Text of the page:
Drowning Harnham water meadows
Here are the photos of our trip to the Harnham water meadows on Saturday. It was a very successful morning. The weather was perfect. We brought a group of 26 + people including several children and Hadrian Cook, gave us an excellent guided tour of the meadows explaining and demonstrating the drowning process which probably started in Harnham in about 1660.
The natural water meadows were made from the 13th C when mill ponds, drainage channels and hatches were constructed to create a controlled system to irrigate the meadows.
A regular flow of nutrient rich warm water from the stream or river nearby was diverted onto the meadows. This water was flowing gently, so not stagnant. This was controlled by hatches in channels which were lifted to allow the water to flow from one area to another and the hatches lowered to stop the flow after about a week.
This resulted in this early ‘bite’ for sheep. The grass was much earlier and richer than that found on the downs at that time of year. This process would be done during January and maybe throughout the summer. When the numbers of sheep decreased in the first half of the 20th C as a result of mechanisation and wartime the practice of water meadow irrigation ceased.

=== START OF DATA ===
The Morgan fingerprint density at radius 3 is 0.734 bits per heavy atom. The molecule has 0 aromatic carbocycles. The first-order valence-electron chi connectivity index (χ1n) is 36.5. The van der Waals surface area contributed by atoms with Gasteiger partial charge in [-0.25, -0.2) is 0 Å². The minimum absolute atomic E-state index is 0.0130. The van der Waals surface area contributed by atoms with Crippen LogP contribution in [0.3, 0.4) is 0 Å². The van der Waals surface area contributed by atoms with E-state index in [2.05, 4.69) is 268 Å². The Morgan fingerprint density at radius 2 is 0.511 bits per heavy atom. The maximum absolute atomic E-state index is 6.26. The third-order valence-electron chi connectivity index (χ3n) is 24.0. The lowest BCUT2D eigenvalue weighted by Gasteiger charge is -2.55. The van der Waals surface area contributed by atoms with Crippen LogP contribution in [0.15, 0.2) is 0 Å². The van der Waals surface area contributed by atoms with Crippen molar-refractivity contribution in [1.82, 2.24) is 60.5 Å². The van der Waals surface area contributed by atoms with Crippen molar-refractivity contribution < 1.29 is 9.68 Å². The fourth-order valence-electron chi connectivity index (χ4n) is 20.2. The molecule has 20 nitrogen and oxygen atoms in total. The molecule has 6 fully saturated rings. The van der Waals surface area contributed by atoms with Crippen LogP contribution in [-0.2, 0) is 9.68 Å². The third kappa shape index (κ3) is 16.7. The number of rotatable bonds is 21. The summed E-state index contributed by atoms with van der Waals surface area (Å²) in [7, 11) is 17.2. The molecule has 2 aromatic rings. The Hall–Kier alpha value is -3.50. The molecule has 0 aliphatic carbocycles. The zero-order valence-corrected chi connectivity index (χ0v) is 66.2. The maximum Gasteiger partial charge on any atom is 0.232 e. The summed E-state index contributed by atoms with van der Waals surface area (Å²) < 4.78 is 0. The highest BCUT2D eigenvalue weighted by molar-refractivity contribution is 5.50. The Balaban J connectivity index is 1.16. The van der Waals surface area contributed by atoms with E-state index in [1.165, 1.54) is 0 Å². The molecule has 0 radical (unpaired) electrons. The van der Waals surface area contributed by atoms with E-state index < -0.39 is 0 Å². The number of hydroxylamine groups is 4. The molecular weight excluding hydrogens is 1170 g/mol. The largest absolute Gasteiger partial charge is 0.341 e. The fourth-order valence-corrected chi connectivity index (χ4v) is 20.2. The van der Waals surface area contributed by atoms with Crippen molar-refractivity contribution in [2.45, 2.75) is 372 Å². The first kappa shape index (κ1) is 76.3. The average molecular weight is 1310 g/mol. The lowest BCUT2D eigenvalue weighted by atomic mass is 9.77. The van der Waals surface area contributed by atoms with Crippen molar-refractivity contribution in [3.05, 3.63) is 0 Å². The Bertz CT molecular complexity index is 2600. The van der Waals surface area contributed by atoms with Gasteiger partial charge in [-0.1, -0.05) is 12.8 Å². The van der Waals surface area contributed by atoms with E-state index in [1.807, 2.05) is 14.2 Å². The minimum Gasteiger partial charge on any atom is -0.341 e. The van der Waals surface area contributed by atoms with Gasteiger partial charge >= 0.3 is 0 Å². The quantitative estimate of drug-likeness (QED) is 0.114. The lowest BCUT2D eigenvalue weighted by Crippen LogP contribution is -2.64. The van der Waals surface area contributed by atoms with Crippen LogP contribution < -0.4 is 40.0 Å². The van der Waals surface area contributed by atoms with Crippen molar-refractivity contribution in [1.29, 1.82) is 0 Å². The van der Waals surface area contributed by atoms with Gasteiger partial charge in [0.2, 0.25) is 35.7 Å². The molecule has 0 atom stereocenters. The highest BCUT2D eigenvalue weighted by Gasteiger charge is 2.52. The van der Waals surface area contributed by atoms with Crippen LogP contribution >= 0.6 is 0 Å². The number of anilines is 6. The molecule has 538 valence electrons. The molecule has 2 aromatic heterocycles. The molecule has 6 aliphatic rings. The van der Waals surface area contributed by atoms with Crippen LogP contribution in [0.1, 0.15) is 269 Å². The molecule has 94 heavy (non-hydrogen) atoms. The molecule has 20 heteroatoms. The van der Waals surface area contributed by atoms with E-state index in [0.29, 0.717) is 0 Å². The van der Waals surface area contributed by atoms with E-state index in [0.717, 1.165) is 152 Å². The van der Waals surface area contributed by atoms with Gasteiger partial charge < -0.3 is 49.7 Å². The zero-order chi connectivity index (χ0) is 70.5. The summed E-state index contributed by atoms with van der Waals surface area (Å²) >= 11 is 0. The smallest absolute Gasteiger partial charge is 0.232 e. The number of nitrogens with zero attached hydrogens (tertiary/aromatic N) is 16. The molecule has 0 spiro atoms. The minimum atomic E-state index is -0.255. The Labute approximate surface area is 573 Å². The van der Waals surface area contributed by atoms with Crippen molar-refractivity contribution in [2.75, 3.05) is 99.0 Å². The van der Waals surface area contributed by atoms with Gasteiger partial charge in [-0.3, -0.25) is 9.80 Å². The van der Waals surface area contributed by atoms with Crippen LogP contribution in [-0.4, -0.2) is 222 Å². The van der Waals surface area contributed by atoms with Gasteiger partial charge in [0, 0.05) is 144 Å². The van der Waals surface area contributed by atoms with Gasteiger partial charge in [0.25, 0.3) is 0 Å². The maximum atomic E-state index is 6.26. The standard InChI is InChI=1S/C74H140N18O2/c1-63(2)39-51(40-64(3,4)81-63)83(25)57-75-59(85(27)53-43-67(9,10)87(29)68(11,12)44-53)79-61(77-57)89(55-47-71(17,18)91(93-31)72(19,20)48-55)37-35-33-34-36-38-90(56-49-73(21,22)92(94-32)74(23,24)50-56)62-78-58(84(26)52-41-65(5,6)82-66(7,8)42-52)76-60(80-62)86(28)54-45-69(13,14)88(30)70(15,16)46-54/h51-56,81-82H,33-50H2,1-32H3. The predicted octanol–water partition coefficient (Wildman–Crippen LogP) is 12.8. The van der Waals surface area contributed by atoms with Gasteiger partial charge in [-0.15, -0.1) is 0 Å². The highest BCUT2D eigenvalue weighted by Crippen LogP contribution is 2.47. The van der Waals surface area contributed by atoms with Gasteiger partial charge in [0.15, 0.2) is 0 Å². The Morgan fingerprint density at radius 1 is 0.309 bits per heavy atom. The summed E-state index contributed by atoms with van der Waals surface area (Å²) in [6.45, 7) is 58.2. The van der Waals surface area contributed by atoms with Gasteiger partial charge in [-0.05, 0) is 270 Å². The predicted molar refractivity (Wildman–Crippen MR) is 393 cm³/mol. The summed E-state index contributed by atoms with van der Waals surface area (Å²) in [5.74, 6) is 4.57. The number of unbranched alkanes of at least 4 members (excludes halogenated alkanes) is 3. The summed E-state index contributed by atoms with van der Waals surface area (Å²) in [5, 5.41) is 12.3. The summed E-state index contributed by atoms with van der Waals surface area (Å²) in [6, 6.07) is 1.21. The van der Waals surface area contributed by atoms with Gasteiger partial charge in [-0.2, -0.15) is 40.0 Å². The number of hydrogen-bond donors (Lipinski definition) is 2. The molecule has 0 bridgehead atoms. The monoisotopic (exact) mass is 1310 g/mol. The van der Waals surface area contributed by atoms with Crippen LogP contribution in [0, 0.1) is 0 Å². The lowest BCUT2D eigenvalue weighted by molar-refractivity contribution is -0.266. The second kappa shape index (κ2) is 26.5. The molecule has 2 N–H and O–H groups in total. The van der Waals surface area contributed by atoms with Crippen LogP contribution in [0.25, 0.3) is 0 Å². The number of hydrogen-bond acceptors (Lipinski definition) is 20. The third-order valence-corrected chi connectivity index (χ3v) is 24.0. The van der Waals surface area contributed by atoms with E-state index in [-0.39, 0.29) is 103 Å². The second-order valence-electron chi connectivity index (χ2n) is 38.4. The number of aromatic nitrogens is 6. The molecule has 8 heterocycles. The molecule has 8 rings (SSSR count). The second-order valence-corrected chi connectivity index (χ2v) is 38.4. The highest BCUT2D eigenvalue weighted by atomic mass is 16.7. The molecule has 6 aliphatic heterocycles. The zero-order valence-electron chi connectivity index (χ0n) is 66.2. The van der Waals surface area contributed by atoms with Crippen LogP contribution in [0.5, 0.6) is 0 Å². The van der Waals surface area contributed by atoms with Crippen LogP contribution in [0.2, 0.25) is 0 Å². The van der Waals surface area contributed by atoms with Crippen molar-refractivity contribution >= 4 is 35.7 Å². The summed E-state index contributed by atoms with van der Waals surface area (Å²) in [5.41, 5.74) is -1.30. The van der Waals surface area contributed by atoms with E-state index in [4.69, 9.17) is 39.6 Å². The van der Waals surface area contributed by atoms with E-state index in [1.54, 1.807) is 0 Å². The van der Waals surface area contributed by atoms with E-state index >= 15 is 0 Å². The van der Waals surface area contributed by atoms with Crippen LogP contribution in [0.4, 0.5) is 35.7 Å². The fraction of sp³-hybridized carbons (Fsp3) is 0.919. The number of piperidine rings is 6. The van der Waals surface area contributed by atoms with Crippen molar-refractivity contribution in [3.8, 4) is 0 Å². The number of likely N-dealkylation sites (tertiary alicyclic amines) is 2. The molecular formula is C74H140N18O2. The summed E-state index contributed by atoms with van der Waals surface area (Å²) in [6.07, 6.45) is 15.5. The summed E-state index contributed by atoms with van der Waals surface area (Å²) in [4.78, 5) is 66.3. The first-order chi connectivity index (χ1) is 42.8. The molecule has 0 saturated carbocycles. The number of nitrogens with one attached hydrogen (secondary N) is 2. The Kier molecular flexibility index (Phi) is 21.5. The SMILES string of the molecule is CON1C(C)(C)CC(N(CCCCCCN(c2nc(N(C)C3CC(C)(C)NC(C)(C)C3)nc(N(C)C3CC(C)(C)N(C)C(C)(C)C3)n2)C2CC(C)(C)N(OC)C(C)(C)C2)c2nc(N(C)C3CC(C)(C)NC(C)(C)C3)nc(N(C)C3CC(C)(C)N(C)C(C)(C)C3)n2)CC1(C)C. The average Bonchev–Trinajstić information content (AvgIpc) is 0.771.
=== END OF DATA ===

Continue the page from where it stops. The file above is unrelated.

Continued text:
However, a Trust was formed in 1990 to restore and preserve this internationally important heritage site in Harnham. It is managed mainly by a team of volunteers and Rose Cottage by the Town Path was purchased in 2006 by the Trust. It is a meeting place for all activities connected with the meadows including public walks, educational visits and lectures. It has an exhibition inside showing historical and scientific details about the meadows and photos of work done and recent events.
The Trust welcomes visitors and school groups and also volunteers.
More information is available by email: email@example.com or there is a website www.salisburywatermeadows.org.uk
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Photo: Avocets (Izzy Fry)
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